The present invention also provides a method for producing a highly durable cathode with a low hydrogen overvoltage, which comprises immersing an electrode core in a plating bath, wherein particles of a hydrogen absorbing alloy represented by the formula:

MmNix Aly Mz                                (I)

wherein Mm is misch metal, M is at least one element selected from the group consisting of Mn, Cu, Cr, Co, Ti, Nb, Zr and Si, and 2≦x≦5, 0<y≦3, 0<z≦4 and 2.5≦x+y+z≦8.5. and being capable of electrochemically absorbing and desorbing hydrogen, are dispersed as at least a part of electrode active metal particles, and electrolytically co-depositing the electrode active metal particles on the electrode core together with a plating metal by a composite plating method.

BRIEF DESCRIPTION OF THE DRAWINGS

In the accompanying drawings:

FIG. 1 is a cross-sectional view of the surface part of one embodiment of the electrode according to the present invention.

FIG. 2 is a cross-sectional view of the surface part of another embodiment of the electrode according to the present invention.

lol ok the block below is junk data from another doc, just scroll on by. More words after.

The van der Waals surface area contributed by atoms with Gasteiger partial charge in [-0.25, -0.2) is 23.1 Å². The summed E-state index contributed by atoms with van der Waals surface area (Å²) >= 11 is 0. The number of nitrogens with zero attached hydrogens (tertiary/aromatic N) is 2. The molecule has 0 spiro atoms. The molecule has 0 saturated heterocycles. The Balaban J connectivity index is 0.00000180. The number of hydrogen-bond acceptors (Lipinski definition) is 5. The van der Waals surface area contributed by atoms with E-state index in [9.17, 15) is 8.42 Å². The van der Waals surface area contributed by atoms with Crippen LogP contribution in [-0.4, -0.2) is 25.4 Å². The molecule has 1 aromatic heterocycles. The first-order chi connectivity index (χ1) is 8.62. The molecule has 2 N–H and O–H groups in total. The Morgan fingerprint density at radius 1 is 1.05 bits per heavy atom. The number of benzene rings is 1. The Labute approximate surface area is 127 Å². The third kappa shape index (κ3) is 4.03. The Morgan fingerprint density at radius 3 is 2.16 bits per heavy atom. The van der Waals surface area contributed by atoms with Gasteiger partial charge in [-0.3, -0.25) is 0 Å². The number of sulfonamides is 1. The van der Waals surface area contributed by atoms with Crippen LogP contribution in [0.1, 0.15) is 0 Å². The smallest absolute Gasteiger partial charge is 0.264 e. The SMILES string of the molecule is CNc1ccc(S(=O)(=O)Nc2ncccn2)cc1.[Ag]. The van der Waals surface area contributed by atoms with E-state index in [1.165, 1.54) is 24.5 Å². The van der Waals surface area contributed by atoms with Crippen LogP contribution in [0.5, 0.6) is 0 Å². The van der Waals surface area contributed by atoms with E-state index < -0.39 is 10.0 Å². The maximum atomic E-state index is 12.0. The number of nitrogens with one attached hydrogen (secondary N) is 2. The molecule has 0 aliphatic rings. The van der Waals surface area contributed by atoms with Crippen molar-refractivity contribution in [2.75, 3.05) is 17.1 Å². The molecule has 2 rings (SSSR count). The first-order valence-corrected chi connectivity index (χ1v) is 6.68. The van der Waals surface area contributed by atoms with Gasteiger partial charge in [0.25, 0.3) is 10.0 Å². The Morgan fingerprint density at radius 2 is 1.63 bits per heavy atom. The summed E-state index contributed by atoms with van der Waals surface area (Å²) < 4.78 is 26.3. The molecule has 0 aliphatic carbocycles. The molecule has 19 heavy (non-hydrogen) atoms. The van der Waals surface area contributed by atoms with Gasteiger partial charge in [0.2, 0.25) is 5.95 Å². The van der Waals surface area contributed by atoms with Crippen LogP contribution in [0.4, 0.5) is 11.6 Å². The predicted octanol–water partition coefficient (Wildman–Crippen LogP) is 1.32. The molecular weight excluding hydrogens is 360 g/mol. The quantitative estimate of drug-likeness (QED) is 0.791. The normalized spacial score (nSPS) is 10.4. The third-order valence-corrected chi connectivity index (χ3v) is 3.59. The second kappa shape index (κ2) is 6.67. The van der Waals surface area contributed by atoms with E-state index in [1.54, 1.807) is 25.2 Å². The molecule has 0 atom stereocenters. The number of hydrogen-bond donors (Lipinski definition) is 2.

DESCRIPTION OF THE PREFERRED EMBODIMENTS

In this specification, "hydrogen absorbing alloy capable of electrochemically absorbing and desorbing hydrogen" is meant for an alloy which performs the following electrode reaction in an alkaline aqueous solution. Namely, in the reduction reaction, it reduces water and absorbs hydrogen atoms produced by the reduction of water; while, in the oxidation reaction, it performs a reaction wherein the absorbed hydrogen is reacted with hydroxide ions on the surface of such alloy to produce water. The reaction formula for the above will be shown below: ##STR1##

In the above formula, A designates a hydrogen absorbing alloy, and AHx refers to a hydrogenated substance thereof. When the sodium chloride electrolysis is carried out by, for example, the ion exchange membrane method using a cathode, in which this hydrogen absorbing alloy is made a part or whole of the electrode active particles, hydrogen is absorbed in the hydrogen absorbing alloy at the initial stage of the electric current conduction due to the rightward reaction in the above reaction formula (1). As soon as the hydrogen absorption reaches its saturation, hydrogen is generated on the surface of the hydrogen absorbing alloy due to the following reaction (2), whereby the usual electrode reaction proceeds on the cathode.